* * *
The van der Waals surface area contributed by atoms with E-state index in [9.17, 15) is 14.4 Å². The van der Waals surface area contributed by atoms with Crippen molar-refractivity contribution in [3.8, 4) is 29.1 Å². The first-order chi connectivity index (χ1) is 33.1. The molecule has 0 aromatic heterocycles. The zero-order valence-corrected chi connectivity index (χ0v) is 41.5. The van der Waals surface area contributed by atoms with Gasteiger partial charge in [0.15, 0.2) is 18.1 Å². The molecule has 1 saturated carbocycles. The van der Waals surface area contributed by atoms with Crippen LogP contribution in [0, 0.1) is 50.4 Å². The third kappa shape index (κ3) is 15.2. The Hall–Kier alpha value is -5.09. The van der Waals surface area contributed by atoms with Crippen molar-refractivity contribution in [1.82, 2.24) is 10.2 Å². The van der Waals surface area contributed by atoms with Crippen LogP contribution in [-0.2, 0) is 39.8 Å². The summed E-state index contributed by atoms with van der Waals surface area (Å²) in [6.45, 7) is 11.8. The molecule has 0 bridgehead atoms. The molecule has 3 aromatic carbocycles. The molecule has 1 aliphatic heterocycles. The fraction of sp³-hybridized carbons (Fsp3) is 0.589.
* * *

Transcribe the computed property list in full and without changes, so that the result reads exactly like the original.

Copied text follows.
The van der Waals surface area contributed by atoms with E-state index in [9.17, 15) is 14.4 Å². The van der Waals surface area contributed by atoms with Crippen molar-refractivity contribution in [3.8, 4) is 29.1 Å². The first-order chi connectivity index (χ1) is 33.1. The molecule has 0 aromatic heterocycles. The zero-order valence-corrected chi connectivity index (χ0v) is 41.5. The van der Waals surface area contributed by atoms with Gasteiger partial charge in [0.15, 0.2) is 18.1 Å². The molecule has 1 saturated carbocycles. The van der Waals surface area contributed by atoms with Crippen LogP contribution in [0, 0.1) is 50.4 Å². The third kappa shape index (κ3) is 15.2. The Hall–Kier alpha value is -5.09. The van der Waals surface area contributed by atoms with Crippen molar-refractivity contribution in [1.82, 2.24) is 10.2 Å². The van der Waals surface area contributed by atoms with Crippen LogP contribution in [-0.2, 0) is 39.8 Å². The summed E-state index contributed by atoms with van der Waals surface area (Å²) in [6.45, 7) is 11.8. The molecule has 0 bridgehead atoms. The molecule has 3 aromatic carbocycles. The molecule has 1 aliphatic heterocycles. The fraction of sp³-hybridized carbons (Fsp3) is 0.589.